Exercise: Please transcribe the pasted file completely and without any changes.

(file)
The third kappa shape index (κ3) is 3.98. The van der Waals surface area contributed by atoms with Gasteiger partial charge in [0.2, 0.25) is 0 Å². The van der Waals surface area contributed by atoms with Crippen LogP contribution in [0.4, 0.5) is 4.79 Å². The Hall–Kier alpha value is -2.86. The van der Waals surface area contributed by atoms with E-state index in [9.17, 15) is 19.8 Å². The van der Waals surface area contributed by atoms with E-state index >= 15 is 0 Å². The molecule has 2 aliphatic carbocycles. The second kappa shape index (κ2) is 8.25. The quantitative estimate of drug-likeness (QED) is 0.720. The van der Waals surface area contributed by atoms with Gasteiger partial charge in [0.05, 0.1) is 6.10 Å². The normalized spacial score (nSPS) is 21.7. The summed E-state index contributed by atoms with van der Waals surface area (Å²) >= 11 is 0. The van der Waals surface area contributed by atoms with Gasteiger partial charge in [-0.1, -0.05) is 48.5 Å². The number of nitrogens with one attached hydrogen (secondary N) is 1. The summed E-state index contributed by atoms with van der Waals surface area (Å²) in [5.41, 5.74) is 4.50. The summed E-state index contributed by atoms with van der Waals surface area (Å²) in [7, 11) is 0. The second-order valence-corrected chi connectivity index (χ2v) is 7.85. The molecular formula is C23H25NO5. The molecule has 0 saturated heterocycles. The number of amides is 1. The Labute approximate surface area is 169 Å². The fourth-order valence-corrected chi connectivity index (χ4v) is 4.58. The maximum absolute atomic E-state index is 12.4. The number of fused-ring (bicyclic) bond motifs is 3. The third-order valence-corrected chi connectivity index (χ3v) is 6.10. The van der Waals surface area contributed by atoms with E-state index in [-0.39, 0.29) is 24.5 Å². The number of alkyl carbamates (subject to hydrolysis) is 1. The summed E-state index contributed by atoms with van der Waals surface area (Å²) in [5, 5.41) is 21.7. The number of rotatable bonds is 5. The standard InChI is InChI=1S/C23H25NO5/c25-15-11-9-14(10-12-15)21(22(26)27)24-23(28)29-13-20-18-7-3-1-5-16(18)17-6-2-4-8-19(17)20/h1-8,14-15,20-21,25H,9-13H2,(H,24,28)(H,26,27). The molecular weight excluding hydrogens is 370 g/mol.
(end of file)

The third kappa shape index (κ3) is 3.98. The van der Waals surface area contributed by atoms with Gasteiger partial charge in [0.2, 0.25) is 0 Å². The van der Waals surface area contributed by atoms with Crippen LogP contribution in [0.4, 0.5) is 4.79 Å². The Hall–Kier alpha value is -2.86. The van der Waals surface area contributed by atoms with E-state index in [9.17, 15) is 19.8 Å². The van der Waals surface area contributed by atoms with E-state index >= 15 is 0 Å². The molecule has 2 aliphatic carbocycles. The second kappa shape index (κ2) is 8.25. The quantitative estimate of drug-likeness (QED) is 0.720. The van der Waals surface area contributed by atoms with Gasteiger partial charge in [0.05, 0.1) is 6.10 Å². The normalized spacial score (nSPS) is 21.7. The summed E-state index contributed by atoms with van der Waals surface area (Å²) >= 11 is 0. The van der Waals surface area contributed by atoms with Gasteiger partial charge in [-0.1, -0.05) is 48.5 Å². The number of nitrogens with one attached hydrogen (secondary N) is 1. The summed E-state index contributed by atoms with van der Waals surface area (Å²) in [5.41, 5.74) is 4.50. The summed E-state index contributed by atoms with van der Waals surface area (Å²) in [7, 11) is 0. The second-order valence-corrected chi connectivity index (χ2v) is 7.85. The molecular formula is C23H25NO5. The molecule has 0 saturated heterocycles. The number of amides is 1. The Labute approximate surface area is 169 Å². The fourth-order valence-corrected chi connectivity index (χ4v) is 4.58. The maximum absolute atomic E-state index is 12.4. The number of fused-ring (bicyclic) bond motifs is 3. The third-order valence-corrected chi connectivity index (χ3v) is 6.10. The van der Waals surface area contributed by atoms with E-state index in [-0.39, 0.29) is 24.5 Å². The number of alkyl carbamates (subject to hydrolysis) is 1. The summed E-state index contributed by atoms with van der Waals surface area (Å²) in [5, 5.41) is 21.7. The number of rotatable bonds is 5. The standard InChI is InChI=1S/C23H25NO5/c25-15-11-9-14(10-12-15)21(22(26)27)24-23(28)29-13-20-18-7-3-1-5-16(18)17-6-2-4-8-19(17)20/h1-8,14-15,20-21,25H,9-13H2,(H,24,28)(H,26,27). The molecular weight excluding hydrogens is 370 g/mol.